Anybody else know the song Roads to Moscow by Al Stewart, circa 1974? A rare rock song about WWII that isn't thrash metal. Every time a German tank dies in a game, I think of the line:" Two broken Tigers on fire in the night." I was humming it last night.
Ian and I played a game of Bolt Action Tank War. We had 2,200 points each on an 8’ x 4’ table. This was the biggest game we have played so far, with every tank we could get our hands on.
Ian’ Germans had 2 Panthers, a Panzer IV, a Stug and a Puma, plus 520 points of Fallschirmjagers. My British had a Cromwell, 6 Shermans and 500 points of infantry. All tanks on both sides and the British infantry were regular, and Ian's Fallschirmjagers were veteran. I began with 14 dice and Ian with 11.
The table was quite busy to ensure we didn't have too many uninterrupted lines of sight. It was divided up the middle by a cobbled road, on one side of which were the outskirts of a village and on the other, more open farmland. We rolled four objectives which we placed in a rough line, lengthwise down the middle of the table. Three of them were in the village, which was on Ian's left and my right.
On turn 1, Ian placed a lone Puma on his extreme left; his Panzer IV in support of most of his infantry in the centre, then his remaining armour, along with a single infantry squad and an MMG, in the fields on his right. I sent all my infantry into the village in the centre, one Sherman into the open ground on the left and the rest of my armour behind the village and on my right.
I struck lucky early on, knocking out the Panzer IV and a Panther in turn 2. My dice rolling balanced out later when my armour repeatedly failed to damage Ian's vehicles, but it was a great advantage to roll so many high numbers in the opening stages.
The game split into three combats: on my left, the Remaining Panther and Stug duelled with 4 Shermans (quickly reduced to 3); in the centre, our infantry fought for control of two objectives in the village; and on my right, the Cromwell and 1 Sherman played peekaboo with the Puma. Early luck tipped the scales in my favour and by game’s end Ian had lost every tank but his Stug while I had lost just the one Sherman. With two objectives apiece at the end of turn 6 we counted points and I got a ‘clear victory’.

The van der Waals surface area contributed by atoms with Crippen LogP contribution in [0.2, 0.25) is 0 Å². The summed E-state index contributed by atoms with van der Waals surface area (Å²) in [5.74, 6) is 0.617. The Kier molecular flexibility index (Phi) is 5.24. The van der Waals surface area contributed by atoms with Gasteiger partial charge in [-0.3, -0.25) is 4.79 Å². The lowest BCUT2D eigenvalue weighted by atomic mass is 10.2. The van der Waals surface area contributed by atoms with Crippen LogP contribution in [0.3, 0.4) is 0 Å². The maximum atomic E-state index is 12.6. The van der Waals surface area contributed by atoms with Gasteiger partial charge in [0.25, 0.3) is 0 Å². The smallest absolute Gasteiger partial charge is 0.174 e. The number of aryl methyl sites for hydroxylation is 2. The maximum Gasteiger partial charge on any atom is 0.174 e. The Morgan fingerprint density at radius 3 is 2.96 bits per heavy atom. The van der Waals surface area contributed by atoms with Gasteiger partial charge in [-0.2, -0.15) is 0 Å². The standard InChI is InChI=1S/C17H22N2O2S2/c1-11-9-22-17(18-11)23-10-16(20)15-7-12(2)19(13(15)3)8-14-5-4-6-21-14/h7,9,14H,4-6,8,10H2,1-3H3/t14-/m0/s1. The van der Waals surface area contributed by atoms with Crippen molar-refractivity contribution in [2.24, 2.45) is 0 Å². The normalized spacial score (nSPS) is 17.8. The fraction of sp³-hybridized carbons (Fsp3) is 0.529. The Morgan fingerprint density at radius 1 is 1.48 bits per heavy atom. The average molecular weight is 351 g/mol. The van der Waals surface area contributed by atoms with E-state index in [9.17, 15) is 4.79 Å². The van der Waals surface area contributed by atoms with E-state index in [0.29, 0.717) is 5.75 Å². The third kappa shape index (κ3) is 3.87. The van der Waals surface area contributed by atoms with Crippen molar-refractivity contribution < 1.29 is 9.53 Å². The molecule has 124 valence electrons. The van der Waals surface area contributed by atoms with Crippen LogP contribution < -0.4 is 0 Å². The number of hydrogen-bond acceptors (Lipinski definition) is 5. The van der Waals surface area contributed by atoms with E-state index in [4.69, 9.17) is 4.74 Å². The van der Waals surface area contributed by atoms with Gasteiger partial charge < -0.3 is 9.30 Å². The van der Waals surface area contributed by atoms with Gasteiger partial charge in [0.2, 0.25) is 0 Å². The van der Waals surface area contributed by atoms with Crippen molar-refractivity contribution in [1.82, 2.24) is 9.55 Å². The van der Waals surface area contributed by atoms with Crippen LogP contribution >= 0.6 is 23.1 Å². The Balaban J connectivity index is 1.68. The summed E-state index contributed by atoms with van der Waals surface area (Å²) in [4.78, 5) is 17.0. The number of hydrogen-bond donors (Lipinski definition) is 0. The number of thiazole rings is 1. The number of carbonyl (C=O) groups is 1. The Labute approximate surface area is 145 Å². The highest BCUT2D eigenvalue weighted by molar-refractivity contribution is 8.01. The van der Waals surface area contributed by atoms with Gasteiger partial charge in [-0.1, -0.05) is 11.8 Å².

I think this was my luckiest wargame for a very long time. Did skill come into it? A bit, perhaps. My tanks used cover more than Ian, who confessed he had put his faith in the superior armour of his Panzers rather than tuck them behind walls. In truth, an awful lot of my fire did bounce off harmlessly but if you take enough shots even a 75 will get through eventually. I also think it helped to keep my infantry in mutual supporting distance. But if truth be told, I won because I had a big fat slice of improbable luck. Bless him, Ian stayed cheerful until the last 6 was rolled. He used his Puma to tie down three tanks for much of the game: I almost regretted knocking it out on turn 6. Almost. And at least his Stug shrugged off every single attempt to pierce its armour.
We had another 500 point Bolt Action game last night. Matt and his GIs attacked Ian's Fallschirmjägers, tasked with capturing two objectives (a milk churn and a telegraph pole).
Ian had three small infantry squads, an MMG, flamethrower, sniper and 2nd lieutenant. He placed two squads and his officer behind bocage on his right; the third squad, MMG and flames in ruins in his centre-left and his sniper in more ruins in front of his centre.
Matt led three strong squads, a medium mortar and a 2nd lieutenant. His preliminary bombardment inflicted a few pins but not much else, besides killing the sniper’s spotter. He then brought his force in close together, leaving Ian’s right uncovered and pointing two squads at Ian’s left.
The game played out interestingly. Matt closed to close quarters as fast as he could, incurring some risks in the process. His tactics nearly paid off handsomely. The end result saw Matt in firm control of the objective on Ian's left but Ian was hanging on to the one on his right. Matt had got his forces at right angles to, and behind Ian’s cover (a stretch of bocage). He looked in control and had the game lasted another turn, Ian would have been hard put to hang on to the second objective. As it was, the game ended in a draw on turn 6.
There were some tense moments. True to previous form, Matt scored an early mortar hit on Ian's MMG, reducing it to paste in two rounds of firing. His mortar spotter knows his job. Make that ‘knew’ because Ian's sniper took him out soon afterwards. Matt fudged a move with one squad, but when Ian's flamethrower tried to capitalise on the mistake, it missed.
We discussed after the game whether a veteran force can perform well at 500 points since the numbers are so few. We concluded that it can, but that at this game size, one chance event can have a bigger effect on the outcome than in a game of 1000 points or more.
So the running total of BA games played looks as follows:
Matt: played 4. Won 2. Lost 1. Drew 1. 5 points
Ian: played 5. Lost 2, Drew 3. 3 points
Tim: played 5. Won 2, Lost 1, Drew 2. 6 points.